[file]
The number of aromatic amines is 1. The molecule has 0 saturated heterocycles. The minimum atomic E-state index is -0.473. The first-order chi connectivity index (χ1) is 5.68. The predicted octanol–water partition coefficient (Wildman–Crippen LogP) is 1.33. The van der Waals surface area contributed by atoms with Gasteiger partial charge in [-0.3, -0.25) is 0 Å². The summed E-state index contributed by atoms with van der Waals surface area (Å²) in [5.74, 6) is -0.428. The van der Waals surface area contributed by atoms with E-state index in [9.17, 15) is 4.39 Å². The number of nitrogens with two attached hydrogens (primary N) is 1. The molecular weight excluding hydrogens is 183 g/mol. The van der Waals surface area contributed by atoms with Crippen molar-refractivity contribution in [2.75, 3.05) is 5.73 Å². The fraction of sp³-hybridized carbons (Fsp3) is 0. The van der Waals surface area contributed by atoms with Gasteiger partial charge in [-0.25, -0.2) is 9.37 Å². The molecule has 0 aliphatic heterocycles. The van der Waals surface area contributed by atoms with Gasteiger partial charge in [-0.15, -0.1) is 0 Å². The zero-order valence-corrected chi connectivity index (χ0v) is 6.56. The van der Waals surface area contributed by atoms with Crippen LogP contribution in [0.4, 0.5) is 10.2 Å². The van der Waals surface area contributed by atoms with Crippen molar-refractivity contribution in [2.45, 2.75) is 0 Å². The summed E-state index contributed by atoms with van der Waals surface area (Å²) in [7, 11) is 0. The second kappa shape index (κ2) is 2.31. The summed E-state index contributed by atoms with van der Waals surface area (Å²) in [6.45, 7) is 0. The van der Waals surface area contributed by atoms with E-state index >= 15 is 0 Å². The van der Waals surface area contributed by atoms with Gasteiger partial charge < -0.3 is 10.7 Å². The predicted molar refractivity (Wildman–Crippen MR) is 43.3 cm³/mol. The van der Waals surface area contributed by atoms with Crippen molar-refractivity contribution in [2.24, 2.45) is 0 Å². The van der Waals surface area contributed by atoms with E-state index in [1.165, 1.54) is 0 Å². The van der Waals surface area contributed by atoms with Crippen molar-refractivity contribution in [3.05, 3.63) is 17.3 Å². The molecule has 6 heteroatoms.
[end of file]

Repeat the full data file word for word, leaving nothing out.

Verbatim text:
The number of aromatic amines is 1. The molecule has 0 saturated heterocycles. The minimum atomic E-state index is -0.473. The first-order chi connectivity index (χ1) is 5.68. The predicted octanol–water partition coefficient (Wildman–Crippen LogP) is 1.33. The van der Waals surface area contributed by atoms with Gasteiger partial charge in [-0.3, -0.25) is 0 Å². The summed E-state index contributed by atoms with van der Waals surface area (Å²) in [5.74, 6) is -0.428. The van der Waals surface area contributed by atoms with E-state index in [9.17, 15) is 4.39 Å². The number of nitrogens with two attached hydrogens (primary N) is 1. The molecular weight excluding hydrogens is 183 g/mol. The van der Waals surface area contributed by atoms with Crippen molar-refractivity contribution in [2.75, 3.05) is 5.73 Å². The fraction of sp³-hybridized carbons (Fsp3) is 0. The van der Waals surface area contributed by atoms with Gasteiger partial charge in [-0.25, -0.2) is 9.37 Å². The molecule has 0 aliphatic heterocycles. The van der Waals surface area contributed by atoms with Gasteiger partial charge in [-0.15, -0.1) is 0 Å². The zero-order valence-corrected chi connectivity index (χ0v) is 6.56. The van der Waals surface area contributed by atoms with Crippen LogP contribution in [0.4, 0.5) is 10.2 Å². The van der Waals surface area contributed by atoms with Crippen molar-refractivity contribution in [2.45, 2.75) is 0 Å². The summed E-state index contributed by atoms with van der Waals surface area (Å²) in [7, 11) is 0. The second kappa shape index (κ2) is 2.31. The summed E-state index contributed by atoms with van der Waals surface area (Å²) in [6.45, 7) is 0. The van der Waals surface area contributed by atoms with E-state index >= 15 is 0 Å². The van der Waals surface area contributed by atoms with Gasteiger partial charge < -0.3 is 10.7 Å². The predicted molar refractivity (Wildman–Crippen MR) is 43.3 cm³/mol. The van der Waals surface area contributed by atoms with Crippen molar-refractivity contribution in [2.24, 2.45) is 0 Å². The van der Waals surface area contributed by atoms with E-state index in [1.165, 1.54) is 0 Å². The van der Waals surface area contributed by atoms with Crippen molar-refractivity contribution in [3.05, 3.63) is 17.3 Å². The molecule has 6 heteroatoms.